Escobar signed with the Angels for three years and 18.75 million as a free agent at the end of the 2003 season. By moving to the Angels, he eliminated the back and forth between the bullpen and rotation, and responded by setting career highs in innings, strikeouts, and his strikeout to walk ratio.

Had it ended there, Escobar wouldn’t register on even the top 100 list of the DL Kings—he hadn’t been on the disabled list since 2001—but, unfortunately, that wasn’t the case, and his decline started in the spring of 2005. Soreness and tightness in his shoulder limited him at the start of spring training, and elbow soreness followed after his last exhibition start. Escobar was diagnosed with elbow inflammation and placed on the disabled list to start the season.

Escobar was activated from the DL in April, but he managed only four starts before he was diagnosed with bone spurs in his elbow, landing him right back on the 15-day DL. Escobar attempted the rest-and-rehab approach, and was activated in time to make a May 28th start, but he only managed three starts before realizing that, while you can pitch with a bone spur in your elbow, you can’t pitch very effectively when said spur is painful and inflamed. The operation to shave down the bone spur kept him out for about three months, and while he pitched well upon his return, he couldn’t hide the fact that he missed 129 days in 2005.

Escobar was healthier in 2006 than he had been in the previous year, but he still ended up on the disabled list for elbow inflammation in July. Repeated inflammation around an elbow is concerning, but it’s not unheard of to have that inflammation the season following surgery. He only missed 15 days in 2006, leading to the notion that his injury woes were behind him.

Escobar signed a three-year extension with the Angels in May 2006, but the return on this contract would not be as high as previous ones. He started the 2007 season on the disabled list with a sore shoulder; he was activated near the end of April. Escobar stayed healthy throughout most of the year, but was bothered by his shoulder towards the end of the season. He had suffered from shoulder tendinitis and soreness before, but this was the first time it happened that often, and for that length of time in the same season.

The shoulder soreness might have been taken as a warning: shoulder soreness that began during spring training in 2008 eventually turned into surgery to repair a torn labrum in July. Escobar lost 200 days to the injury—more than the entire season—and had now entered DL Kings territory.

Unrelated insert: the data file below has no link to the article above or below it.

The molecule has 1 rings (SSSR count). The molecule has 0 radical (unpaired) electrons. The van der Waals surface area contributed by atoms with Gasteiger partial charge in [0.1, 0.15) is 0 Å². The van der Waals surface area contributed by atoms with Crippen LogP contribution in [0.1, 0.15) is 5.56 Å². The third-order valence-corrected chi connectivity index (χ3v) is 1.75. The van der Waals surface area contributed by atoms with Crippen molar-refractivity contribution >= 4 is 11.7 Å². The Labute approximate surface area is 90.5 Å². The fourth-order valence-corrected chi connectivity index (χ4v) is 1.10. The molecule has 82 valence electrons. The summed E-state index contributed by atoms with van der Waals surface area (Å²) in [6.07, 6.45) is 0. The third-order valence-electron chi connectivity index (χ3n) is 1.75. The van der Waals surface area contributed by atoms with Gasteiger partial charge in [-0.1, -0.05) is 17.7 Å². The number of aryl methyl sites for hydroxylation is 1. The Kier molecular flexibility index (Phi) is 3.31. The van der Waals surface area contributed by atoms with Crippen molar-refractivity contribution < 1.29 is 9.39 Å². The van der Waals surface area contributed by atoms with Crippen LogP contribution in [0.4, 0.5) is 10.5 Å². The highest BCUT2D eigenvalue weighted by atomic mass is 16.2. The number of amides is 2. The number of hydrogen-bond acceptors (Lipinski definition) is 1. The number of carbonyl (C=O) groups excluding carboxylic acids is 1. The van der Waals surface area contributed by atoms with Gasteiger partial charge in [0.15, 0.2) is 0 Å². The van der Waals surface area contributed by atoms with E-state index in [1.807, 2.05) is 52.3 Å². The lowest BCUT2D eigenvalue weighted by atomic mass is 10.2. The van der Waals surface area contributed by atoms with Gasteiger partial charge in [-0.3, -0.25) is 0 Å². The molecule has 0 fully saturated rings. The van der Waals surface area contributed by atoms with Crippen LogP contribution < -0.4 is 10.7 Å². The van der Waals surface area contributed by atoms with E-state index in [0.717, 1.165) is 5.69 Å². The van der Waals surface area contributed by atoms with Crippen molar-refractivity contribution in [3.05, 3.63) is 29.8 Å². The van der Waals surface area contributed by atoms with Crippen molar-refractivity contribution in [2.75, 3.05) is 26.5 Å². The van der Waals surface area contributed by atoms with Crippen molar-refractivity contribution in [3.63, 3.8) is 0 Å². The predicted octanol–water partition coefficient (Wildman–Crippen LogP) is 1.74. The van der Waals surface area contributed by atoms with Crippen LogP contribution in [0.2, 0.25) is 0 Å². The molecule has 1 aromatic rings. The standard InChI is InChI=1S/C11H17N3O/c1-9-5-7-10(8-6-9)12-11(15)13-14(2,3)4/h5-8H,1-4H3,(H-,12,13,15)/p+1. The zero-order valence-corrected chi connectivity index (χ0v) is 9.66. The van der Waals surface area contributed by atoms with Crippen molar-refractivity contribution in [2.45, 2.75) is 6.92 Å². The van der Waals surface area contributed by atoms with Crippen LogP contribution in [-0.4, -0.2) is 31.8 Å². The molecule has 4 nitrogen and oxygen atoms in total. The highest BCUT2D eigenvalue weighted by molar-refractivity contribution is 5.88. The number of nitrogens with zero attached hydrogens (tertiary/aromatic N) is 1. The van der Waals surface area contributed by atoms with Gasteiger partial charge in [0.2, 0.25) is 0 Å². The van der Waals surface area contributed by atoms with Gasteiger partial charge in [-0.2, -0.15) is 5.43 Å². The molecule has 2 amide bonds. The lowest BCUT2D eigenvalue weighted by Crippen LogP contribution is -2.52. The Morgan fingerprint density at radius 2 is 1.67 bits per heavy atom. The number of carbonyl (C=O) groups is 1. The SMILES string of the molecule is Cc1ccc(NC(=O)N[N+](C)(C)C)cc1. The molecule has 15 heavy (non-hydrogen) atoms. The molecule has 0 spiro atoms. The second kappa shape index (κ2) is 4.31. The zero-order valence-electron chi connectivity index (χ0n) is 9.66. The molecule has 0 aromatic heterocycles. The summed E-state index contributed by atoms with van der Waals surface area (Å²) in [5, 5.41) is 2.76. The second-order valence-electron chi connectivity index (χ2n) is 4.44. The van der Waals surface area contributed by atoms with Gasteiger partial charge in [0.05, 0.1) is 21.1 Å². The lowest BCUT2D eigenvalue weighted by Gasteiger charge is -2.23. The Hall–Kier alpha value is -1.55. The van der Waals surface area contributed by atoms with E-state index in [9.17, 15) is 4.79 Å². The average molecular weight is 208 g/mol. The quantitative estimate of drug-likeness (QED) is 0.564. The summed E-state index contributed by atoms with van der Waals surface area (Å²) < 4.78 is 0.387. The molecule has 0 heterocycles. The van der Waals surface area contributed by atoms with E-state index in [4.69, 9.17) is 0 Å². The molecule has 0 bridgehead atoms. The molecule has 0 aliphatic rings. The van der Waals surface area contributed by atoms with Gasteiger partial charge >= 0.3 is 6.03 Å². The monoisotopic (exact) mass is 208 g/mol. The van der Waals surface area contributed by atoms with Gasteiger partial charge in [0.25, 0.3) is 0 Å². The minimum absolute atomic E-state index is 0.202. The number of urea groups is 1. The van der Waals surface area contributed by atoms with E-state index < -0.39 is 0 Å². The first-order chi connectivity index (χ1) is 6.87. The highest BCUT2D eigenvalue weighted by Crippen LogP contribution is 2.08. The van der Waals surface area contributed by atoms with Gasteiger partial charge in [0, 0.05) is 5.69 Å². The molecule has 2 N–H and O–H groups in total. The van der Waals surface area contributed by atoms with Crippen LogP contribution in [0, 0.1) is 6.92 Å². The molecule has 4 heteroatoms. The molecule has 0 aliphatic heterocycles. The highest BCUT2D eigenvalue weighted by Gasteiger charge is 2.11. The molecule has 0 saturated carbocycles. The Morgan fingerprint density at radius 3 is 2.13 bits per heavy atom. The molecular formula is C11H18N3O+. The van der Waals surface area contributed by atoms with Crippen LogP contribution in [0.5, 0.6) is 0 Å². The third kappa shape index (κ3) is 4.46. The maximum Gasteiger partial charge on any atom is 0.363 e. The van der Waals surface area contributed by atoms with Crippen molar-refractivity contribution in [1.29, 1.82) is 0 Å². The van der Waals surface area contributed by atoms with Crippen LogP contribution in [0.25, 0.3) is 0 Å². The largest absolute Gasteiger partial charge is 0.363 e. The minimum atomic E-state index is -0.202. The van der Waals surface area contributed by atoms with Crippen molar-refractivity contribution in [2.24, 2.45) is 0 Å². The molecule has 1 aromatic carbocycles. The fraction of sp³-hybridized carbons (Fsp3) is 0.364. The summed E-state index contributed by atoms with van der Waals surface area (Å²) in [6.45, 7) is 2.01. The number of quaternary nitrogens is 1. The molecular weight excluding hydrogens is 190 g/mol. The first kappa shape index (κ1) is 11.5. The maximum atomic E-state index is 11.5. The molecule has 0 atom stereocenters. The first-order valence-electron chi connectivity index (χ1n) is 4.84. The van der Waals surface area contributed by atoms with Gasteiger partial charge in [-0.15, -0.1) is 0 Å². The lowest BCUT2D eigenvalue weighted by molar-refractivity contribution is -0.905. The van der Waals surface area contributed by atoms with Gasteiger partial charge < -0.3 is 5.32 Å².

The following season was not much better for Escobar. He managed just one start on June 6th, but continued pain in that shoulder landed him on the disabled list for the rest of the year. He underwent an MRI by Dr. Lewis Yocum which did not reveal any new damage. Escobar spent the remainder of the season rehabilitating the shoulder, and missed 204 days, including the Angels’ playoff run.

The Mets took a flier on Escobar in December 2009 in hopes they could get anything out of Escobar’s shoulder. In camp it became apparent that Escobar’s shoulder was not strong enough and would not make it through a season. Escobar was placed on the disabled list at the season’s start; he had second surgery on the same shoulder in May to repair a torn anterior capsule. He lost the entire season, missing 192 days, and upping his grand total to 755 days.

Escobar is second on the list of DL Kings largely because of one problematic injury: shoulder instability. Unlike the other examples we have discussed so far, Escobar didn’t have several different injuries. Even though most remember Duchscherer’s troublesome hips, he also had his back, elbow, and a biceps strain on his résumé. Escobar, however, only had two issues. The first was the bone spur in his elbow that resulted in inflammation and surgery; costing him about 20 percent of his 755 missed-day total. The real killer, however, was Escobar’s shoulder—the labrum deteriorated over time, in part because of the instability, with the injured capsule also playing a role. Most of the time, repairing the labrum is enough to get the shoulder stable enough to prevent further injury, but this doesn’t always happen, and it’s one of the reasons shoulder surgeries still have lower success rates than Tommy John procedures. Sometimes, it only takes one or two injuries to derail a career, something that Escobar can, unfortunately, tell us first hand.
 

Corey Dawkins is an author of Baseball Prospectus. 
Click here to see Corey's other articles. You can contact Corey by clicking here